This is a catch-all for some of the most common TV and monitor problems.
|NotTaR of Television Sets : Intermittent or missing colors
1994-2007, Samuel M. Goldwasser. All Rights Reserved. Reproduction of this document in whole or in part is permitted if both of the following conditions are satisfied: 1. This notice is included in its entirety at the beginning. 2. There is no charge except to cover the costs of copying.
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Note that due to the additive color scheme used in all emissive color displays
like CRT or flat panel TV sets and video monitors, a single missing primary
color (red, green, or blue) will result in the following appearance (for a
Missing Color Appearance
Red Cyan (blue-green)
Green Magenta (reddish-purple)
Which color is affected may be even more obvious if the set has a color
on-screen display for which you recall the proper colors.
- If gently whacking the set can make the color(s) come and go suddenly, then
bad connections are probable. The most likely place for these are solder
pads on the little circuit board on the neck of the CRT or even dirty CRT
socket pins that are not making solid contact. Try prodding the CRT neck
board with an insulated stick to see if you can affect the colors.
Although not impossible, this is not likely to be a CRT problem.
- If the color fades in and out with a delay of about 10-15 seconds, it is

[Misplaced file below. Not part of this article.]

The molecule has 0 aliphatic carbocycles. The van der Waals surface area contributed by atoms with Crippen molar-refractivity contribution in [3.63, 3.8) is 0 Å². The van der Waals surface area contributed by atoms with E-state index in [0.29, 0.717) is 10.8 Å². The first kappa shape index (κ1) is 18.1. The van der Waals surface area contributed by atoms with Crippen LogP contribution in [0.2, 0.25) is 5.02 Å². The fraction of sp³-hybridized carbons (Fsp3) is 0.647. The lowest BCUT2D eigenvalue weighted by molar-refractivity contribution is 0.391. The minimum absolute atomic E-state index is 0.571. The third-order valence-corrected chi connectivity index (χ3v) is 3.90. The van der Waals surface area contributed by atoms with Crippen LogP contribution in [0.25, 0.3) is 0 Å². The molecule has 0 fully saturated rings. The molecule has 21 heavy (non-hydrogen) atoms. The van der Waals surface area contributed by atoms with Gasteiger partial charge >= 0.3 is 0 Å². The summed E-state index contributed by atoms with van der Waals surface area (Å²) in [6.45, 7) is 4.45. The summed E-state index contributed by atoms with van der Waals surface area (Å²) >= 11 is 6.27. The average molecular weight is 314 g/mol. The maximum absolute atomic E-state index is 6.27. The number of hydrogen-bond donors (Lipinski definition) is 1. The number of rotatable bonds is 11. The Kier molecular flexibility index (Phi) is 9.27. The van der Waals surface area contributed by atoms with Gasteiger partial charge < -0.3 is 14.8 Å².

probably intermittent power to the CRT filament for that color and probably
means a bad CRT since the three filaments are wired in parallel inside the
CRT. One of the internal connections has come loose.
Look in the neck of the CRT to make sure all three filaments are glowing
orange. If one is out or goes on and off, toss the set. Replacing the CRT
is probably not worth it. However, if they all go on and off together (all
colors would be fading in and out though perhaps not quite in unison), then
bad connections for the CRT filaments on the CRT neck board are indicated.
To narrow down the problem:
- Locate the output for the bad color on the video driver board on the
neck of the CRT. This will probably read a significantly higher
voltage than the corresponding pins for the good colors. A circuit
problem is likely - probably on this board.
- Test components on this board for the good and bad color channels. A
shorted transistor or open resistor can kill one channel. Swap parts
between good and bad colors to confirm.
- Gently pull the CRT neck board off of the CRT and replace it. This will
tend to clean the contacts.
- Connect an output of the video/chroma circuit/chip that is working (i.e.,
a color that appears on the screen) to ALL three color drivers on the CRT
Most of the causes of intermittent colors boil down to bad connections
of one form or another. For totally dead colors - not intermittent - bad
components are also a possibility.
- Printed circuit board on the CRT neck. This is a common location for
cold solder joints. Check with a bright light and magnifying glass
for hairline cracks around the pins of larger parts. Prod and tap with
an insulated tool to see if the problem is effected. Resolder if necessary.
- Cold solder joints elsewhere in TV or monitor usually around the pins of
large parts such as transformers, power transistors and resistors, and
- Internal connectors (including CRT socket) that need to be cleaned and
reseated. Remove, clean with contact cleaner, burnish, and replace.
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